[This is a review of Masters of Sex season 2, episode 2. There will be SPOILERS.]
It's nothing short of astonishing that Masters of Sex has yet to crush its own characters under the immense emotional weight they are forced to endure on a weekly basis. This week's episode, entitled 'Kyrie Eleison', tightens the metaphorical noose on our already fragile ensemble, as Bill struggles to adjust to his new practice at Memorial Hospital and life with his baby boy at home. None of these circumstances are ideal, but what's a good hour of drama without a few challenges?
Let's start on a lighter note by examining the exploits of one Dr. Austin Langham (Teddy Sears). The handsome blonde has lost his family, but that doesn't stop the flirtatious doctor from trying to seduce poor Vivian Scully (Rose McIver) whilst examining her. Sure, there's nothing funny about sleeping around with your wife's sister, but Langham's boyish charms and lighthearted attitude easily sweep you into a sense that everything will be alright.
Even after Virginia's taxing week of extremely awkward meetings with Dr. Ditmer (and Ulysses), Austin found a way to comfort her. Their lives may be filled with heartbreak and remorse but hey, it's better than being four floors down dead in the morgue, right? These two "lone wolves" are caught up in their own chaotic existence that they've created for themselves. Each of them had the opportunity for a "better life," yet they chose to follow a more destructive, and possibly stimulating path. This is not meant to judge or criticize the pair, but it is interesting that Langham seems to know exactly who and what he is, while Virginia continues to swim in circles hoping she doesn't drown. Does Langham have a point? When life is at its most ruinous, shouldn't we all just dance?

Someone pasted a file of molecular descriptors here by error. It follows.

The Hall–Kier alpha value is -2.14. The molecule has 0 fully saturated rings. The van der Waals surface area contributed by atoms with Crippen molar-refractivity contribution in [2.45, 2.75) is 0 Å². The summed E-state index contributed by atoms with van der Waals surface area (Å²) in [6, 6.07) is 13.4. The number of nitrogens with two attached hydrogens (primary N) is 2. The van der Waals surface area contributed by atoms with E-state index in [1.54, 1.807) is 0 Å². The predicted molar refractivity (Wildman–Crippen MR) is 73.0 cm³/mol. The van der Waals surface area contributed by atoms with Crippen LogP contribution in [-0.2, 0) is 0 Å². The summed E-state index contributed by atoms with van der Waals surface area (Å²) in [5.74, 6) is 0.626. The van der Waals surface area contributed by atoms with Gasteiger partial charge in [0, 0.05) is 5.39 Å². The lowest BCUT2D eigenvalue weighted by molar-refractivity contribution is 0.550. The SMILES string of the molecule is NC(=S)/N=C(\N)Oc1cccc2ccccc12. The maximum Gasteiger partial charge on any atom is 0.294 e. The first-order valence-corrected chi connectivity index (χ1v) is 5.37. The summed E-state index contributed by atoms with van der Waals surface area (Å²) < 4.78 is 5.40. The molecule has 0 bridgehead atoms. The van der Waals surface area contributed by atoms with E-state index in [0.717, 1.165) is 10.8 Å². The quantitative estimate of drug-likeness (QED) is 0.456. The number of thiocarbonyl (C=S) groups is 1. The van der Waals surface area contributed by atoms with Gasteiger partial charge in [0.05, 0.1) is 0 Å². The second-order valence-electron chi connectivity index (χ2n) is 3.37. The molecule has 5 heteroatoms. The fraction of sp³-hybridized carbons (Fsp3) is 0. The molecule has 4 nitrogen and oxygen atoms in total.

Across town at Memorial Hospital, Bill Masters is learning a harsh truth about his new job. It appears that Dr. Greathouse (Danny Houston) will have Bill on a short leash when it comes to his regular patient interactions, as well as his coveted sex study. Do you think Greathouse will become Bill's greatest obstacle this season, or will his own pride and arrogance be his downfall?
In a cast comprised of such prestigious names like Michael Sheen, Lizzy Caplan and Beau Bridges, it's difficult for a new actor to standout among the titans, yet the lovely young Ana Valentine Walczak (Teen Wolf) gave a riveting performance. Her portrayal of a troubled young sex addict named Rose Palmateer was one of the better guest appearances this reviewer has seen in some time. Even in our "modern society," sex addiction is not a topic brought up on a regular basis and in the 1950s, it was even less so. Dr. Masters proves himself to be a compassionate man as he urges Rose to forego the sterilization procedure. So why can't he translate that loving and caring attitude towards his family?
Michael Sheen's depiction of Dr. Masters is one of the more complex and sophisticated performances on television, up there with Jon Hamm (Mad Men) and Bryan Cranston (Breaking Bad). He lives in a constant state of dualism, which makes him unpredictable. This week's episode provided us two examples of that duality, where Bill is the absent father/husband who is scared of his own child, followed by the man who sticks up for the social outcasts (like Rose Palmateer) when no one else will.
We're only two episodes in to this already terrific season of Masters of Sex, but where do you see it going from here? How will Bill cope while under the watch of Dr. Greathouse? Keep watching to find out.
Masters of Sex continues with 'Fight' next Sunday @10pm on Showtime.